It remains to be seen how many foreign publishers will visit the Tehran International Book Fair next year, but those that do will surely want to visit the extraordinary Tehran Book Garden which has just opened. Reports describe a 700,000 sq ft light-filled mini-city, comprising a giant bookshop, science halls, gallery space, cinemas and library, all housed beneath a vast, landscaped, lawn-covered roof that is like an aerial park and takes its inspiration from the Persian garden.
The idea was first mooted in 2004, as a way of effectively having a Tehran International Book Fair all year-round. It was opened by the Iranian Parliament Speaker Ali Larijani who noted the government’s massive investment in the project. He observed that “the hours spent reading books in Iran is rather low”, referring to the temptations of technology which eat into reading time, and said he hoped that the atmosphere of the Tehran Book Garden would inspire more reading among the young.
Good to see Martin Grindley’s name again. The outspoken independent bookseller who closed his Grindley’s Books in Leigh-on-Sea, Essex in 2008, cropped up recently commenting on Philip Pullman’s call to re-open the discussion on book pricing which might include the return of the Net Book Agreement. He said that as a former independent bookseller, his heart was with Pullman, but he felt that it wasn’t practical. If fixed prices were brought back, he argued, “there would be little to stop Amazon and other online booksellers importing English language editions from America, undercutting any price-protected UK editions… No UK government would, in a post-Brexit trade deal with the USA, agree – or even have the negotiating strength – to erect such a barrier. In theory, copyright rules would forbid such imports, but stopping them would be impossible.”
There has been what the New York Times called ‘one last party’ for the agent Ed Victor who died in June. It was hosted by media titans Tina Brown and Harold Evans and was the cocktail party as memorial service. It included a guest list that Victor would have enjoyed: the writer Erica Jong, the Hollywood A-listers Mel Brooks, Alan Alda and Candice Bergen, and from publishing Barbara Marcus (President and Publisher Penguin Random House Children’s), Julie Grau (co-founder of PRH imprint Spiegel & Grau), Stephen Rubin (President and Publisher, Henry Holt), Maya Mavgee (President and Publisher, Crown Publishing Group) and HarperCollins’ Jonathan Burnham, who said Victor’s client list ranged from “high to low, to lowest”. Victor would have liked that too.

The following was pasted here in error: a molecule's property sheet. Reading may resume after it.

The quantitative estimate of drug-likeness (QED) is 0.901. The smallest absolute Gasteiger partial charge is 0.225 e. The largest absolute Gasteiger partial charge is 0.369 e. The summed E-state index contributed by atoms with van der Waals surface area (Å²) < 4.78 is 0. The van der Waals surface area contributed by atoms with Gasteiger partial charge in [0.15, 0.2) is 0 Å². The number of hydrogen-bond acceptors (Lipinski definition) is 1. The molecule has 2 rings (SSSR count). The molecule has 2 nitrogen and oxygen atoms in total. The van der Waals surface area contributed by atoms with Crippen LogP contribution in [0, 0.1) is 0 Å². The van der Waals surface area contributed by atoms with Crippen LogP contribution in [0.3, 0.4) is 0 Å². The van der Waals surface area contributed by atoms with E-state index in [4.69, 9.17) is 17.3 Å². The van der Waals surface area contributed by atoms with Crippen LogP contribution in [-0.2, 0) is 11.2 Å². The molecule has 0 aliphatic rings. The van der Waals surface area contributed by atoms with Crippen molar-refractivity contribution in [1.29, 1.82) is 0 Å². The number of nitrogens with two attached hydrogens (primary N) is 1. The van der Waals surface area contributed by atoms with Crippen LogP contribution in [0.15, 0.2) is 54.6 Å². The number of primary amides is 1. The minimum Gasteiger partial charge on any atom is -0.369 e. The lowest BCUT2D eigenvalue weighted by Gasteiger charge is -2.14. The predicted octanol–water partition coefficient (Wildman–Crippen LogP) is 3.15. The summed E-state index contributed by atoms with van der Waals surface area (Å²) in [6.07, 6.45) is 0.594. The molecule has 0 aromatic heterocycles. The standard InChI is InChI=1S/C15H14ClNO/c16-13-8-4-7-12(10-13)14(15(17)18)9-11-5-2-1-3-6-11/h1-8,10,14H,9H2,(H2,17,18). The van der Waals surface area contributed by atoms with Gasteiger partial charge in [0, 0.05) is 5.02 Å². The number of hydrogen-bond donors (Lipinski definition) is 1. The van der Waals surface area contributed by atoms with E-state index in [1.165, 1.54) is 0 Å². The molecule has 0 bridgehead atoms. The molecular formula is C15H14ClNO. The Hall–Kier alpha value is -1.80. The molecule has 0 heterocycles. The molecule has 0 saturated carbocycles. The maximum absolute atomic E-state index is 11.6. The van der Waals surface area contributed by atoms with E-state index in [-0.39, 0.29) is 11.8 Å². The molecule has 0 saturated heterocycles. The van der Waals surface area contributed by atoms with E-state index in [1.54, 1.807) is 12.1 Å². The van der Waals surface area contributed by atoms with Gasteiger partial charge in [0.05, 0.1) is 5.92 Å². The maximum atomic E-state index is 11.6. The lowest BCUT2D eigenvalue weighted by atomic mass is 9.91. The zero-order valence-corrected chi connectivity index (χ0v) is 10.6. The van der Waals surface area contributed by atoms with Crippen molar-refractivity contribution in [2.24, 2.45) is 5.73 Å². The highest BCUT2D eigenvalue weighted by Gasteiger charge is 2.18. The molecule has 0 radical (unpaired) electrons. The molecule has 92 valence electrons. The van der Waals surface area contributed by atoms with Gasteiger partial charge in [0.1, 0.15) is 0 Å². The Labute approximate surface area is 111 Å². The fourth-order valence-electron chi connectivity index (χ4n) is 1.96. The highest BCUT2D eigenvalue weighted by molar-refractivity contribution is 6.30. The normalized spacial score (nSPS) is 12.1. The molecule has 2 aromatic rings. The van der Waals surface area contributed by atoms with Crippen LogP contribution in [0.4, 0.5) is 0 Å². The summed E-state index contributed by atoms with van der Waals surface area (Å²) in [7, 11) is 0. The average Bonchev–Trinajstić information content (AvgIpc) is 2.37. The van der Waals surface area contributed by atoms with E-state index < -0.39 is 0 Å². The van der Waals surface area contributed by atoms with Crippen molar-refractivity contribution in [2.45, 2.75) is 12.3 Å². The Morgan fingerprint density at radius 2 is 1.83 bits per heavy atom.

Canada’s Indigo Books & Music are rumoured to be looking at expansion into the US, buoyed no doubt by good figures on their side of the border. With more than 200 stores under a variety of names, its figures have been going up. The company says its new concept bookstores that include a range of non-book items have helped this increase. Meanwhile, still with Canada, the sales tracking agency BookNet Canada revealed the week’s least surprising fact about Canada’s readers: the Canadian author they know best is Margaret Atwood. Surely it would be a story if that wasn’t the case?
Much is being made of John Grisham’s Camino Island as his first ‘beach read’. What not so many people seem to have mentioned is what a trade novel this is. The plot involves the theft of rare F Scott Fitzgerald manuscripts and its hero (of sorts) is a rare bookdealer and bookseller called Bruce Cable. It’s all in here – Publishers Weekly, the ABA, sentences like: ‘There was great uncertainty in the business, with the chains expanding and the Internet filled with unknowns. There were horror stories of established bookshops driven out of business when large discount stores popped up just down the street…’
Cable persuades publishers to include the store on author tours. ‘Bruce joined the American Booksellers Association and immersed himself in its causes, issues and committees. In the winter of 1997, he met Stephen King and convinced him to pop over for a book party…It was a glorious day that put Bay Books on the map. Three years later it was voted Best Independent Bookstore in Florida. In 2005, after nine hard years in the trenches, Bruce Cable was elected to the ABA Board of Directors.’
This is a PW news story as bestselling fiction! UK BA President Rosamund de la Hey of the Mainstreet Trading Company in St Boswells in the Scottish Borders is rumoured to be lobbying Peter James for similar treatment in his next book….
Roger Tagholm writes our Snapshot of the Week.